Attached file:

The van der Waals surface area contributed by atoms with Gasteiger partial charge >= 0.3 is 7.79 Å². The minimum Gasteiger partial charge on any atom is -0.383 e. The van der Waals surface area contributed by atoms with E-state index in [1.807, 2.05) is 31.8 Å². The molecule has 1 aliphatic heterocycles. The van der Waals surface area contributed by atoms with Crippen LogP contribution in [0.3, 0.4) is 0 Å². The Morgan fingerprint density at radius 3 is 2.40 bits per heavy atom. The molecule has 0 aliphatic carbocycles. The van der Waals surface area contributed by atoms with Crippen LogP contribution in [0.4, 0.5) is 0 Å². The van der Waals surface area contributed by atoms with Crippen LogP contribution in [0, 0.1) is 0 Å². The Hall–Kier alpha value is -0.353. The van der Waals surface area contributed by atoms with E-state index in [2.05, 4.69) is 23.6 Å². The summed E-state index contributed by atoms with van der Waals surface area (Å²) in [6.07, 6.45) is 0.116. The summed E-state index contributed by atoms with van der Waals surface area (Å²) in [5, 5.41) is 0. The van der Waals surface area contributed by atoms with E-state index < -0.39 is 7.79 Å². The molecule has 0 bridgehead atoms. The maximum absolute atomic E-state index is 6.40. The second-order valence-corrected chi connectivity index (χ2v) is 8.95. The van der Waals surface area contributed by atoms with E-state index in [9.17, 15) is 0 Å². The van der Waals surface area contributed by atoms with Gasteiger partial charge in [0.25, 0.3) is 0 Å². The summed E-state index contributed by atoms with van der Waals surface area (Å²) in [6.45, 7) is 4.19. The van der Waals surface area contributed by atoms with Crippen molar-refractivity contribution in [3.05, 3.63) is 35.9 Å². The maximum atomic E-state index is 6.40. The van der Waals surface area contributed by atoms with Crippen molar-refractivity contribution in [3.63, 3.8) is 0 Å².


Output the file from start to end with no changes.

The van der Waals surface area contributed by atoms with Gasteiger partial charge >= 0.3 is 7.79 Å². The minimum Gasteiger partial charge on any atom is -0.383 e. The van der Waals surface area contributed by atoms with E-state index in [1.807, 2.05) is 31.8 Å². The molecule has 1 aliphatic heterocycles. The van der Waals surface area contributed by atoms with Crippen LogP contribution in [0.3, 0.4) is 0 Å². The Morgan fingerprint density at radius 3 is 2.40 bits per heavy atom. The molecule has 0 aliphatic carbocycles. The van der Waals surface area contributed by atoms with Crippen LogP contribution in [0.4, 0.5) is 0 Å². The van der Waals surface area contributed by atoms with Crippen LogP contribution in [0, 0.1) is 0 Å². The Hall–Kier alpha value is -0.353. The van der Waals surface area contributed by atoms with E-state index in [2.05, 4.69) is 23.6 Å². The summed E-state index contributed by atoms with van der Waals surface area (Å²) in [6.07, 6.45) is 0.116. The summed E-state index contributed by atoms with van der Waals surface area (Å²) in [5, 5.41) is 0. The van der Waals surface area contributed by atoms with E-state index < -0.39 is 7.79 Å². The molecule has 0 bridgehead atoms. The maximum absolute atomic E-state index is 6.40. The second-order valence-corrected chi connectivity index (χ2v) is 8.95. The van der Waals surface area contributed by atoms with E-state index in [9.17, 15) is 0 Å². The van der Waals surface area contributed by atoms with Gasteiger partial charge in [0.25, 0.3) is 0 Å². The summed E-state index contributed by atoms with van der Waals surface area (Å²) in [6.45, 7) is 4.19. The van der Waals surface area contributed by atoms with Crippen molar-refractivity contribution in [3.05, 3.63) is 35.9 Å². The maximum atomic E-state index is 6.40. The van der Waals surface area contributed by atoms with Crippen molar-refractivity contribution in [3.63, 3.8) is 0 Å².